I would like to say I am shocked and surprised, but in the current government agency environment, the old adage of why ask for permission when you can just say you are sorry later seems to have taken a good hold on our federal agencies.
For years I have heard farmers and ranchers speculate about answering Census questions and filing reports with government agencies. Because 75% of farming is still small (less than $50,000 in gross sales) and family owned, government reporting contains personal information about the individuals involved. It appears their concerns were justified. Now that the cow is out of the barn, EPA will not be able to undo the damage of private information already released but hopefully due to a recent ruling from the 8th Circuit Court, they will not continue to release private information.
~ Lorraine Newman
Below is a report from Ag News Wire concerning CAFO (Concentrated Animal Feeding Operations) reports filed with EPA and the Circuit Court decision:
“The Environmental Protection Agency has violated the personal privacy of tens of thousands of farmers and ranchers, according to a unanimous ruling issued by the United States Court of Appeals for the Eighth Circuit.
The ruling in American Farm Bureau Federation and National Pork Producers Council vs. EPA concerned the federal agency’s 2013 release to three environmental groups of a vast compilation of spreadsheets containing personal information about farmers and ranchers who raise livestock and poultry in 29 states. The case also related to similar personal information from farmers and ranchers in seven additional states that had yet to be released. The information included the names of farmers, ranchers and sometimes other family members, home addresses, GPS coordinates, telephone numbers and emails. EPA claimed that it was required to disclose the information under the Freedom of Information Act (FOIA).
“This was an unwarranted invasion of personal privacy by a federal agency in violation of law,” said AFBF General Counsel, Ellen Steen. “The court’s decision is a vindication of the right of farm families to control their own personal information. Farmers and ranchers have a strong privacy interest in their personal information, including their home address, even when they live and work on the farm.”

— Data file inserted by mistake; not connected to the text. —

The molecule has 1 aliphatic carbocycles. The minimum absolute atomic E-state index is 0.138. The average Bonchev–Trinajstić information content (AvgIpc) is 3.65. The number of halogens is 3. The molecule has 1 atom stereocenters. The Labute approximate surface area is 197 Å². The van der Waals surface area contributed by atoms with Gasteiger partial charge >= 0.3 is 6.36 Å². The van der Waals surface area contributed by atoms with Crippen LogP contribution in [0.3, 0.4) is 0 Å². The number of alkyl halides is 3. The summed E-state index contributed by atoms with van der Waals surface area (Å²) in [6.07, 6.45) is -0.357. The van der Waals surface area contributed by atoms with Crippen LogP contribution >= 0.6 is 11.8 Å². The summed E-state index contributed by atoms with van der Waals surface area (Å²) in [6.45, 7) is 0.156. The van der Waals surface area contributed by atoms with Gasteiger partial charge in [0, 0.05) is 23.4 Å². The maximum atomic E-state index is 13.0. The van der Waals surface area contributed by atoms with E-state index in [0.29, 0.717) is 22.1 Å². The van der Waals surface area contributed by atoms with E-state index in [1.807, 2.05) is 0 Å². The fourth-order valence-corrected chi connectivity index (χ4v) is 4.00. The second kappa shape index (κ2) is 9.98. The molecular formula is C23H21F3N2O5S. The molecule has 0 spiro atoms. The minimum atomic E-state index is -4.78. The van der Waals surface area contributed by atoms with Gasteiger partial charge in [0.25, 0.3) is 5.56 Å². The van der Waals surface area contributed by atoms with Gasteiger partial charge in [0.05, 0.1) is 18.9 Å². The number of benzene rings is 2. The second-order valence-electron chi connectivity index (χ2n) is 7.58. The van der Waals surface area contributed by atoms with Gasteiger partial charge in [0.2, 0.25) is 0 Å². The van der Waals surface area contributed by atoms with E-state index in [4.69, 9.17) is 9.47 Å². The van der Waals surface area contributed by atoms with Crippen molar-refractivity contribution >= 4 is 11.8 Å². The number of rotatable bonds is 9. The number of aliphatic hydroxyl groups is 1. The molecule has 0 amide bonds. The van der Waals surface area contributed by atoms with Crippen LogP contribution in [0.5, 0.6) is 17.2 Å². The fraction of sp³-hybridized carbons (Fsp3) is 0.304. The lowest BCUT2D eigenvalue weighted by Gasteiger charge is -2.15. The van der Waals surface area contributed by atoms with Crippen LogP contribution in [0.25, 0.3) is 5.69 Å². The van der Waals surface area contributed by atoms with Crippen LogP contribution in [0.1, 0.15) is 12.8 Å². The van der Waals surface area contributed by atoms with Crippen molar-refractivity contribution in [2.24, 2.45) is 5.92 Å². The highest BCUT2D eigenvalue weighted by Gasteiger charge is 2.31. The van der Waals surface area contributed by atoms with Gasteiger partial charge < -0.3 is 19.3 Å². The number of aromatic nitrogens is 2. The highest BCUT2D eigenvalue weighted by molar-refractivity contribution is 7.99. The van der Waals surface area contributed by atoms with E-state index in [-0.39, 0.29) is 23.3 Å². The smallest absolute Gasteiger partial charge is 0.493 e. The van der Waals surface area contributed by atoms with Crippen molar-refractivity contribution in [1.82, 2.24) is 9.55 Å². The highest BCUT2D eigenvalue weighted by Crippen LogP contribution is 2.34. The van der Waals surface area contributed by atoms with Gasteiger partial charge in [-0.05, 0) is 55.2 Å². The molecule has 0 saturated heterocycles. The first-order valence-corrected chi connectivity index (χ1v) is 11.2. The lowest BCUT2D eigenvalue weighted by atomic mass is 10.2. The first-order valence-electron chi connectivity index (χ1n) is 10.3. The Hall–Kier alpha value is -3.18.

Montana Farm Bureau President Bob Hanson noted, “This was a real breach of trust and privacy. This information was supposed to be confidential, yet thanks to the EPA, any group could get it. It was a disgrace that a government agency didn’t show any respect for the people they are supposed to protect. We are thankful the U.S. Court of Appeals agreed that the EPA committed a gross violation of personal privacy. Although this decision comes late, it will hopefully stop Montana farmers’ and ranchers’ personal information from being used in the future.”
Farm families usually live on the farm and the court took note that EPA’s disclosures in this case could facilitate unwanted contact and harassment of farmers and ranchers by the FOIA, requester’s and others. According to Steen, “this case assures us that individuals still have a privacy interest in their personal information. The fact that government agencies may have that information and even store it on the Internet does not eliminate the individual’s privacy interest.” According to the court, “EPA’s release of the complete set of data on a silver platter, so to speak, basically hands to the requester’s a comprehensive database of their own, whatever their motives might be.”
“EPA now has to ‘recall’ all of the personal information it unlawfully released, but unfortunately that information has now been in the hands of the FOIA requester’s for three years, and many feel that the damage is done,” Steen said. “